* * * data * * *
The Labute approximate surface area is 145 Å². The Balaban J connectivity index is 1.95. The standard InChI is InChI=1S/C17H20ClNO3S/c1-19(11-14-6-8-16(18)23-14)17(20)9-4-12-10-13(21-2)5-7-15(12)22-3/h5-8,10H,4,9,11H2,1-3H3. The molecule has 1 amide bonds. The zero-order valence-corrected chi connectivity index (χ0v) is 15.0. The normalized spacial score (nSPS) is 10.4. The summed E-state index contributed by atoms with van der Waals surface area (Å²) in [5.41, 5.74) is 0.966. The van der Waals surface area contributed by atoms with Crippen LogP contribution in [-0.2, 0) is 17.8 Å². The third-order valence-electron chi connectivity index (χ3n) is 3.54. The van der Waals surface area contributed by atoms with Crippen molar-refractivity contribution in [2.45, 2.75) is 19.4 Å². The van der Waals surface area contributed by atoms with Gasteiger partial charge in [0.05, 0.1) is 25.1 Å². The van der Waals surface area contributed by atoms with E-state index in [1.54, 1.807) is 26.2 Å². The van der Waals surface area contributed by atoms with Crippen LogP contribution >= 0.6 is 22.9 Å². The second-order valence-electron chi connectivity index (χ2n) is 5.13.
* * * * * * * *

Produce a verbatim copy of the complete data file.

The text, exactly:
The Labute approximate surface area is 145 Å². The Balaban J connectivity index is 1.95. The standard InChI is InChI=1S/C17H20ClNO3S/c1-19(11-14-6-8-16(18)23-14)17(20)9-4-12-10-13(21-2)5-7-15(12)22-3/h5-8,10H,4,9,11H2,1-3H3. The molecule has 1 amide bonds. The zero-order valence-corrected chi connectivity index (χ0v) is 15.0. The normalized spacial score (nSPS) is 10.4. The summed E-state index contributed by atoms with van der Waals surface area (Å²) in [5.41, 5.74) is 0.966. The van der Waals surface area contributed by atoms with Crippen LogP contribution in [-0.2, 0) is 17.8 Å². The third-order valence-electron chi connectivity index (χ3n) is 3.54. The van der Waals surface area contributed by atoms with Crippen molar-refractivity contribution in [2.45, 2.75) is 19.4 Å². The van der Waals surface area contributed by atoms with Gasteiger partial charge in [0.05, 0.1) is 25.1 Å². The van der Waals surface area contributed by atoms with E-state index in [1.54, 1.807) is 26.2 Å². The van der Waals surface area contributed by atoms with Crippen LogP contribution >= 0.6 is 22.9 Å². The second-order valence-electron chi connectivity index (χ2n) is 5.13.